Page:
Provocative, richly detailed reading.



A Syrian-American journalist/civil rights lawyer interweaves narratives about her family with the history of modern Syria.

Malek (A Country Called Amreeka: Arab Roots, American Stories, 2009, etc.) moved to Damascus in the wake of the Arab Spring. Brimming with optimism, she intended to finish restoration work on her grandmother Salma’s house while helping Syria transition from “decades of stifling and corrupt dictatorship.” But by 2013, she had returned to the United States, disillusioned. In this book, the author narrates a multigenerational family saga that begins with a charismatic maternal great-grandfather but focuses mostly on Salma’s life. When a newlywed Salma moved into the house that Malek would finish restoring more than 60 years later, Syria was independent from Ottoman rule and French influence. Like Salma’s life, the country was “more potential and possibility than broken promises.” Both Damascus and Salma’s apartment building were home to people from all walks of Middle Eastern life: “Turks, Kurds, Arabs…all of different classes, some Christian and others Muslim.” By 1970, the year Hafez al-Assad staged the coup that would catapult him into power, Salma lost the rights to her apartment, which Malek’s parents would not be able to reclaim for three decades. By the time they did, Syria had become a place in which the government divided the people from each other through tactics intended to breed fear and distrust. After anti-government, pro-democracy protests and uprisings swept through Tunisia, Egypt, and other parts of the Arab world, Malek decided to return to the place where she had been conceived but from which she and her parents seemed destined to be separated. However, as an independent, unmarried American female, she felt unwelcome. Some of her relatives wanted her to leave because they feared for her safety and their own, while others saw her presence as a way to “curry favor with the [al Assad] regime.” Moving and insightful, Malek’s memoir combines sharp-eyed observations of Syrian politics, only occasionally overdone, with elegiac commentary on home, exile, and a bygone era.

Provocative, richly detailed reading.

Pub Date: Feb. 28, 2017

ISBN: 978-1-56858-532-1

Page Count: 352

Publisher: Nation Books

Review Posted Online: Dec. 5, 2016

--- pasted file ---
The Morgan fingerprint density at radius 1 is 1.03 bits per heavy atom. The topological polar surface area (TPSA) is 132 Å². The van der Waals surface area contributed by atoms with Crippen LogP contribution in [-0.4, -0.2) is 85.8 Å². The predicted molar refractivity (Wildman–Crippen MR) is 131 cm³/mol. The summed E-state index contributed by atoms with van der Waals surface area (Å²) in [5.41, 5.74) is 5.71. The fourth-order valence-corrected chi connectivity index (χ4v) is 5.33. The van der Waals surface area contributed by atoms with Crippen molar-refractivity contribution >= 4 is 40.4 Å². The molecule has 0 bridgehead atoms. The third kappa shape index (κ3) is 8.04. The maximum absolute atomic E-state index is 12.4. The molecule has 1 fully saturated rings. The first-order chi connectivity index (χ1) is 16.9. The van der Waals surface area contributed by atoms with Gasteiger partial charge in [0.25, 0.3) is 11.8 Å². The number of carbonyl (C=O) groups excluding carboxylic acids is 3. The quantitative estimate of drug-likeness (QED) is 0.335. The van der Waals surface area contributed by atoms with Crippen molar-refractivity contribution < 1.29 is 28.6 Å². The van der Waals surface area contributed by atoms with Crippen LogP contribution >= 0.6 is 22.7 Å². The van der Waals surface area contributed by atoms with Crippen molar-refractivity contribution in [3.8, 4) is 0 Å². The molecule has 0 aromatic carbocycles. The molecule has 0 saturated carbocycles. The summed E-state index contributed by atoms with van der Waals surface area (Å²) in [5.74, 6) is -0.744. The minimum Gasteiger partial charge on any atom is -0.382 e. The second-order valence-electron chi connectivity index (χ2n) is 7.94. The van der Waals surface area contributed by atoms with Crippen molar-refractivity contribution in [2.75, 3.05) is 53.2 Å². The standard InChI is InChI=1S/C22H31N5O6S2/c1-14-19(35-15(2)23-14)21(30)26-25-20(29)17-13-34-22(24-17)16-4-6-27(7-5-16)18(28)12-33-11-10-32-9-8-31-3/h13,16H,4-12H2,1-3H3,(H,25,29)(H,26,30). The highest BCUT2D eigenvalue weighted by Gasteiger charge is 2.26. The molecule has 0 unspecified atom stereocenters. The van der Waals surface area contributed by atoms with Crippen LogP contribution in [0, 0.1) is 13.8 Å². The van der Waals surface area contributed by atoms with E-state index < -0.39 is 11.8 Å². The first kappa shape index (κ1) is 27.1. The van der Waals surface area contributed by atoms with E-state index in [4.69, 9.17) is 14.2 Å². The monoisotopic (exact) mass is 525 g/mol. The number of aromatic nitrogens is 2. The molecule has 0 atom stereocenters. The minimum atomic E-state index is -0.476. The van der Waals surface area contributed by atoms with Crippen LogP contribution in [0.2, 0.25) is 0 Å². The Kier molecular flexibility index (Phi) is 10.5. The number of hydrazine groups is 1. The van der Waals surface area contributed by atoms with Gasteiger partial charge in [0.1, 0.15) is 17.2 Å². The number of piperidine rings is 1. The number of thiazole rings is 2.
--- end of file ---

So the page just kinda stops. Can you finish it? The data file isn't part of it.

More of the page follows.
Kirkus Reviews Issue: Dec. 15, 2016

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If the authors are serious, this is a silly, distasteful book. If they are not, it’s a brilliant satire.


The authors have created a sort of anti-Book of Virtues in this encyclopedic compendium of the ways and means of power.

Everyone wants power and everyone is in a constant duplicitous game to gain more power at the expense of others, according to Greene, a screenwriter and former editor at Esquire (Elffers, a book packager, designed the volume, with its attractive marginalia). We live today as courtiers once did in royal courts: we must appear civil while attempting to crush all those around us. This power game can be played well or poorly, and in these 48 laws culled from the history and wisdom of the world’s greatest power players are the rules that must be followed to win. These laws boil down to being as ruthless, selfish, manipulative, and deceitful as possible. Each law, however, gets its own chapter: “Conceal Your Intentions,” “Always Say Less Than Necessary,” “Pose as a Friend, Work as a Spy,” and so on. Each chapter is conveniently broken down into sections on what happened to those who transgressed or observed the particular law, the key elements in this law, and ways to defensively reverse this law when it’s used against you. Quotations in the margins amplify the lesson being taught. While compelling in the way an auto accident might be, the book is simply nonsense. Rules often contradict each other. We are told, for instance, to “be conspicuous at all cost,” then told to “behave like others.” More seriously, Greene never really defines “power,” and he merely asserts, rather than offers evidence for, the Hobbesian world of all against all in which he insists we live. The world may be like this at times, but often it isn’t. To ask why this is so would be a far more useful project.

If the authors are serious, this is a silly, distasteful book. If they are not, it’s a brilliant satire.

Pub Date: Sept. 1, 1998

ISBN: 0-670-88146-5

Page Count: 430

Publisher: Viking

Review Posted Online: May 20, 2010

Kirkus Reviews Issue: July 15, 1998

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The author's youthfulness helps to assure the inevitable comparison with the Anne Frank diary although over and above the...


Elie Wiesel spent his early years in a small Transylvanian town as one of four children. 

He was the only one of the family to survive what Francois Maurois, in his introduction, calls the "human holocaust" of the persecution of the Jews, which began with the restrictions, the singularization of the yellow star, the enclosure within the ghetto, and went on to the mass deportations to the ovens of Auschwitz and Buchenwald. There are unforgettable and horrifying scenes here in this spare and sombre memoir of this experience of the hanging of a child, of his first farewell with his father who leaves him an inheritance of a knife and a spoon, and of his last goodbye at Buchenwald his father's corpse is already cold let alone the long months of survival under unconscionable conditions. 

The author's youthfulness helps to assure the inevitable comparison with the Anne Frank diary although over and above the sphere of suffering shared, and in this case extended to the death march itself, there is no spiritual or emotional legacy here to offset any reader reluctance.

Pub Date: Jan. 16, 2006

ISBN: 0374500010

Page Count: 120

Publisher: Hill & Wang

Review Posted Online: Oct. 7, 2011

Kirkus Reviews Issue: Jan. 15, 2006

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